Colour data captured with high-resolution panoramic photography is 'mapped’ onto renders of the processed 3D data to create a ‘digital passport’ for an artwork that fully describes its surface condition at a specific point in time. In the form of layered browsers – like the one above showing Fra Angelico's Annunciation (Prado Museum, Madrid) – 'digital passports' constitute a major output for the Lucida data. The browsers enable anyone with internet access to visualise and compare different types of data with ease – from 3D to colour to infrared images.
Renders of Lucida data can also be opened and manipulated in Photoshop or other common image editing softwares.
The second major output for high-resolution Lucida data are facsimiles; the quality of the Lucida data is particularly evident when 'rematerialised' texture is compared to the original surface. The 3D data can be outputted using 3D printing or CNC milling technologies to produce textured surfaces onto which colour data is later printed.
The recreation of the Renaissance altarpiece known as the Polittico Griffoni is an interesting example of how Lucida data is used to produce facsimiles. The sixteen surviving panels from the altarpiece were scanned with the Lucida and rematerialised using innovative 3D and colour printing techniques.
A 3D print of the texture of a panel from the Polittico Griffoni - the data was recorded with the Lucida 3D Scanner © Factum Foundation
A mould of the 3D print is used to cast the texture in gesso - an artist's material that results in much more beautiful surface texture © Factum Foundation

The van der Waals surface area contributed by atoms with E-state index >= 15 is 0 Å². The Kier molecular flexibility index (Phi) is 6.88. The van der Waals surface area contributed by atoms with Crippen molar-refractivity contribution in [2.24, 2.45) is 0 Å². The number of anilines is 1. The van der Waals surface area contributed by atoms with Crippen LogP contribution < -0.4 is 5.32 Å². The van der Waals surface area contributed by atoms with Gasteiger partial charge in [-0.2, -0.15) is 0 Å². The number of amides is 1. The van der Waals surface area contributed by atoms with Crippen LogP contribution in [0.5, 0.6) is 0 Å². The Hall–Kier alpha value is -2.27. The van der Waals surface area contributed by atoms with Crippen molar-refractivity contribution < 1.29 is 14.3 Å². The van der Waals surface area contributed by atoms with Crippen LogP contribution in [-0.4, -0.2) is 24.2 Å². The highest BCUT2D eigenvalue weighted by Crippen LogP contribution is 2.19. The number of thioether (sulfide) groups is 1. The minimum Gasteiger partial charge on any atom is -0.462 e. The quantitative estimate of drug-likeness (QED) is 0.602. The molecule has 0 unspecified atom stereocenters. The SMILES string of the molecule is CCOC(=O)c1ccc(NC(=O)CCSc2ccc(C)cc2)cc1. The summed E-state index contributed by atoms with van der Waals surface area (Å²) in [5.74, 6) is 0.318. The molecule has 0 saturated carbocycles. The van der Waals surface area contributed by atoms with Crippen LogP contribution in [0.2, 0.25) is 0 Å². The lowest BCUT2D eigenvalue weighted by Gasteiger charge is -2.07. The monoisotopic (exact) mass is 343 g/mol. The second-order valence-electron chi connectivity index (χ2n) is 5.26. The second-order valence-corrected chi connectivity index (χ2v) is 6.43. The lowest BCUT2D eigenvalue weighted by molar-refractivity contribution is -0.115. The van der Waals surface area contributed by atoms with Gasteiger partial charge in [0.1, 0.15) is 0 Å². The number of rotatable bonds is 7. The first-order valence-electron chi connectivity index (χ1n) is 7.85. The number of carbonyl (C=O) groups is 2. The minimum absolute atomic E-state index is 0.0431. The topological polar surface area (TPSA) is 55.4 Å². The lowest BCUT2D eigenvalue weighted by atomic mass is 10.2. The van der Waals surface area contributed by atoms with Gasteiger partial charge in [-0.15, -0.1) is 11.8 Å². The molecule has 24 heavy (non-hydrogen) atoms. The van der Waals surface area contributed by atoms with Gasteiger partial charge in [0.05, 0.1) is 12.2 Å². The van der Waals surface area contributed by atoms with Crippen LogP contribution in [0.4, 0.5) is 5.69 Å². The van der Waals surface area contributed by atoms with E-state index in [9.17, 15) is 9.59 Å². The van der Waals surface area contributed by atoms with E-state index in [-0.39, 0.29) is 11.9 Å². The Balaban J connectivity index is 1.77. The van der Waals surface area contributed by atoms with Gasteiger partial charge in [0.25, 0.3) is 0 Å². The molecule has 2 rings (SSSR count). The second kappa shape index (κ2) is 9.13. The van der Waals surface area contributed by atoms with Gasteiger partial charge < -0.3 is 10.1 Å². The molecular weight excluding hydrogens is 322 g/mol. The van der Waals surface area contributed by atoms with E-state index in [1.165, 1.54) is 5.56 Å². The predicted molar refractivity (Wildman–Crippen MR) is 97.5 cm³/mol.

A facsimile panel of the Polittico Griffoni - the colour is printed on top of the 3D 'texture' © Factum Foundation
A finished facsimile panel from the Polittico Griffoni © Factum Foundation
Detail from a facsimile panel of the Polittico Griffoni - the importance of texture in a credible facsimile cannot be underestimated © Factum Foundation
In production: facsimile of the Polittico Griffoni altarpiece - individual facsimile panels are brought together © Factum Foundation
A very different project from 2018-19 is using Lucida 3D data of woodblocks carved by John Baptist Jackson (1701-1780) – an artist who breathed new life into the Renaissance technique known as chiaroscuro – to reproduce the prints themselves.
CNC milling Lucida data for a John Baptist Jackson woodblock © Factum Foundation
Re-creating the woodcut using the CNC milled woodblock © Factum Foundation
Other examples of Lucida projects can be found here on our website.
For more information about the Lucida 3D Scanner contact firstname.lastname@example.org
Manuel Franquelo: Concept and design of electronics, mechanics, optics and software.
Fabricated and tested in Factum Arte by Carlos Bayod, Jorge Cano, Dwight Perry, Carlos Alonso, Nicolás Díez, Manuel Franquelo Jr, Guendalina Damone, Enrique Esteban and Aliaa Ismail under the supervision of Manuel Franquelo.